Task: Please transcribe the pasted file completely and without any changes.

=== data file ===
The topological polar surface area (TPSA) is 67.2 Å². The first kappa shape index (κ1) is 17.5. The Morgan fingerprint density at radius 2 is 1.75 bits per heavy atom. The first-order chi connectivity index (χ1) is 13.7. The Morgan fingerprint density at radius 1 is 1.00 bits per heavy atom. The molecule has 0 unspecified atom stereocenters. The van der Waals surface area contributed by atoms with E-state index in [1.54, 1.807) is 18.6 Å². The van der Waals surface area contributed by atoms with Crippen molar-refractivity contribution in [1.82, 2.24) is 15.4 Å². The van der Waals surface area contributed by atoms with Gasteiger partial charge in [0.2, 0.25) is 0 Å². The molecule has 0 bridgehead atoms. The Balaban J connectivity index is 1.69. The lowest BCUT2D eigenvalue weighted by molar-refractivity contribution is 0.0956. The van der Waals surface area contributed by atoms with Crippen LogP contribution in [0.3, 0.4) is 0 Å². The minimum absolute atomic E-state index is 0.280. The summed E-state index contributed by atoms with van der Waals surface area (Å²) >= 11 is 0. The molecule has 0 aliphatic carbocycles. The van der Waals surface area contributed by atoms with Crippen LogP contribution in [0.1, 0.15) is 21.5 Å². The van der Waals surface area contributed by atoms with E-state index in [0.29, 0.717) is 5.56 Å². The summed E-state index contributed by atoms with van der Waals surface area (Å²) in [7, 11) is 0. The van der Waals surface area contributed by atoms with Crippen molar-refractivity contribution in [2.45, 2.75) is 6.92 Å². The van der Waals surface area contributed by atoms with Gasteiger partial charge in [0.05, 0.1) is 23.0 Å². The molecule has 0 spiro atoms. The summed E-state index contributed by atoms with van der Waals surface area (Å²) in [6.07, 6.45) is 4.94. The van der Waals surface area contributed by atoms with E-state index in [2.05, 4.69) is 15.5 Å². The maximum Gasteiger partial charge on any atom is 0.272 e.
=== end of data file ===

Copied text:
The topological polar surface area (TPSA) is 67.2 Å². The first kappa shape index (κ1) is 17.5. The Morgan fingerprint density at radius 2 is 1.75 bits per heavy atom. The first-order chi connectivity index (χ1) is 13.7. The Morgan fingerprint density at radius 1 is 1.00 bits per heavy atom. The molecule has 0 unspecified atom stereocenters. The van der Waals surface area contributed by atoms with E-state index in [1.54, 1.807) is 18.6 Å². The van der Waals surface area contributed by atoms with Crippen molar-refractivity contribution in [1.82, 2.24) is 15.4 Å². The van der Waals surface area contributed by atoms with Gasteiger partial charge in [0.2, 0.25) is 0 Å². The molecule has 0 bridgehead atoms. The Balaban J connectivity index is 1.69. The lowest BCUT2D eigenvalue weighted by molar-refractivity contribution is 0.0956. The van der Waals surface area contributed by atoms with Crippen LogP contribution in [0.3, 0.4) is 0 Å². The minimum absolute atomic E-state index is 0.280. The summed E-state index contributed by atoms with van der Waals surface area (Å²) >= 11 is 0. The molecule has 0 aliphatic carbocycles. The van der Waals surface area contributed by atoms with Crippen LogP contribution in [0.1, 0.15) is 21.5 Å². The van der Waals surface area contributed by atoms with E-state index in [0.29, 0.717) is 5.56 Å². The summed E-state index contributed by atoms with van der Waals surface area (Å²) in [7, 11) is 0. The van der Waals surface area contributed by atoms with Crippen molar-refractivity contribution in [2.45, 2.75) is 6.92 Å². The van der Waals surface area contributed by atoms with Gasteiger partial charge in [0.05, 0.1) is 23.0 Å². The molecule has 0 spiro atoms. The summed E-state index contributed by atoms with van der Waals surface area (Å²) in [6.07, 6.45) is 4.94. The van der Waals surface area contributed by atoms with E-state index in [2.05, 4.69) is 15.5 Å². The maximum Gasteiger partial charge on any atom is 0.272 e.